Peter J. McDonnell, MD
He is director of The Wilmer Eye Institute, The Johns Hopkins University School of Medicine, Baltimore, and chief medical editor of Ophthalmology Times.
The doctor’s doctor
A few months into my residency, a patient and her husband came to see me in clinic. The history revealed they had already sought the opinions of two internationally acknowledged giants in the field of retinal disease, one of whom was a department chairman. The answers they received on those visits had differed somewhat, so they were now coming to get the tie-breaking third opinion. “Thank goodness they have no idea I am just a first-year resident,” I thought to myself.
Have we dodged another Zika bullet?
Now with mosquito season past in most parts of North America, it seems we can be confident the predicted spread will not come to pass—at least in this year.
Evidence-based ophthalmology
Why it is that ophthalmologists who read the same papers in the same journals have such widely varying approaches?
Knives, gunfights, pituitaries
Knives, gunfights, pituitaries
The idiom “Don’t bring a knife to a gunfight” is meant to convey the importance of not entering a challenging situation without the proper equipment at hand. The concept that one must come properly prepared and equipped to any important task or confrontation is well-appreciated by ophthalmic surgeons, but this particular expression is rarely used by ophthalmologists teaching eye surgery to residents.
May the force be with you, too
May the force be with you, too
Tomasso, a vitreoretinal surgeon, recently shared a blog by someone who calls him/herself “Neuroskeptic”.Neuroskeptic penned a spoof “scientific” article about midichlorians, which are the little organisms inside cells that give Jedi Knights (the good guys in the “Star Wars” movies) their powers (and unfortunately, confer those same powers to certain bad guys, like Darth Vader).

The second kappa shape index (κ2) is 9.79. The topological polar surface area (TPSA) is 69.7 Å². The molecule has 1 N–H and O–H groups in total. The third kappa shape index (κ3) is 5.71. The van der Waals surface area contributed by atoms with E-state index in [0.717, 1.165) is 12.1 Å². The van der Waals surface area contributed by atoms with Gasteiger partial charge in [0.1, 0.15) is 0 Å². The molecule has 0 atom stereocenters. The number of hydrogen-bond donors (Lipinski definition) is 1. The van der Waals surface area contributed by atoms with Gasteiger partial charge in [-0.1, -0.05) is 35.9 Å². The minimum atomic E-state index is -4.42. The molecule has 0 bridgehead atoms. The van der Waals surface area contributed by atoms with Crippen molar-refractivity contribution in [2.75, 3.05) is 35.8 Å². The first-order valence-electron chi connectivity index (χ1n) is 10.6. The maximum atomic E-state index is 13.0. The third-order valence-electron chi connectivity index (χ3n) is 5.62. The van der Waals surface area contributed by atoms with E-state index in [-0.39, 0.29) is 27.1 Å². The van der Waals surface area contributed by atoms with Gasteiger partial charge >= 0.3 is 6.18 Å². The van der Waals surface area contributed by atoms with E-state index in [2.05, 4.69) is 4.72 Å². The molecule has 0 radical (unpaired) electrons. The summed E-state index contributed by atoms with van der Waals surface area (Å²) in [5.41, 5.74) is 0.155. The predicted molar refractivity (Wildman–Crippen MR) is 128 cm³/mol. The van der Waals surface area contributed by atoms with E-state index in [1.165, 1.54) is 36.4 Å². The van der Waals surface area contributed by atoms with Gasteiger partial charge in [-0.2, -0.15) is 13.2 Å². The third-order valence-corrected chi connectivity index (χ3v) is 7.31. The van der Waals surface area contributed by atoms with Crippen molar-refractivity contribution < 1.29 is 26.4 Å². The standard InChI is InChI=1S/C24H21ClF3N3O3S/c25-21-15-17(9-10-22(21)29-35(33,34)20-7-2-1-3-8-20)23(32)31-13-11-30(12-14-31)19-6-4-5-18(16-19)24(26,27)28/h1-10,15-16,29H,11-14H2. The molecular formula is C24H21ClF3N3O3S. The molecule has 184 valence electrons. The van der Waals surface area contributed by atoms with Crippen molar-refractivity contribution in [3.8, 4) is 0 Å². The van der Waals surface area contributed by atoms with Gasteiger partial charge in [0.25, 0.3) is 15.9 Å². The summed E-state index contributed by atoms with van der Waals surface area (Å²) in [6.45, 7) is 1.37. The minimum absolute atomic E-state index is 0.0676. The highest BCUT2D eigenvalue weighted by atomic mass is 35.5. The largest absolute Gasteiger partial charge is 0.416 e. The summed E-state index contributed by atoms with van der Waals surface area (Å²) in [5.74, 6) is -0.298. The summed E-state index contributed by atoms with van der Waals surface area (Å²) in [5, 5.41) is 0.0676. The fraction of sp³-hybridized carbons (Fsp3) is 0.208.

Something we may be missing
Something we may be missing
My friend, Dave, an oculoplastic surgeon, trained the same time I did. He was extremely intelligent and possessed a great sense of humor. A real jokester, he provided free cosmetic services to his office staff, and claimed in their presence that his treatments prevented them from frowning at him.
Harnessing laziness to do good
Many maintain that rising early, getting to work, accomplishing a lot during the day, and getting to bed at a reasonable hour is the route to success in life. But a body of evidence suggests that human behavioral tendencies to do too much, in some cases, can reduce the likelihood of a good result. At the same time, laziness can produce outcomes that are either negative or positive.
Spectacles saved our republic
Sometimes, we ophthalmologists—accustomed as we are to high-success rates with our therapeutic interventions—become inured to the impact our efforts can have on patients’ lives.
A wake-up call for physicians
Everyone knows the name of Warren Buffett, the famous octogenarian-billionaire businessman and investor. His folksy persona and investment insights/elevated returns have earned him the appellation of “The Oracle of Omaha.” His estimated net worth of more than $74 billion makes him one of the wealthiest people on the planet.
Fired by the 'captain of industry'
Fired by the 'captain of industry'
No doubt, you, dear reader, have experienced the unpleasant situation of terminating an employee for one reason or another (poor performance, financial exigencies, etc.). But I would hope that we ophthalmologists perform this task in a more professional manner than that exemplified by The Captain of Industry.

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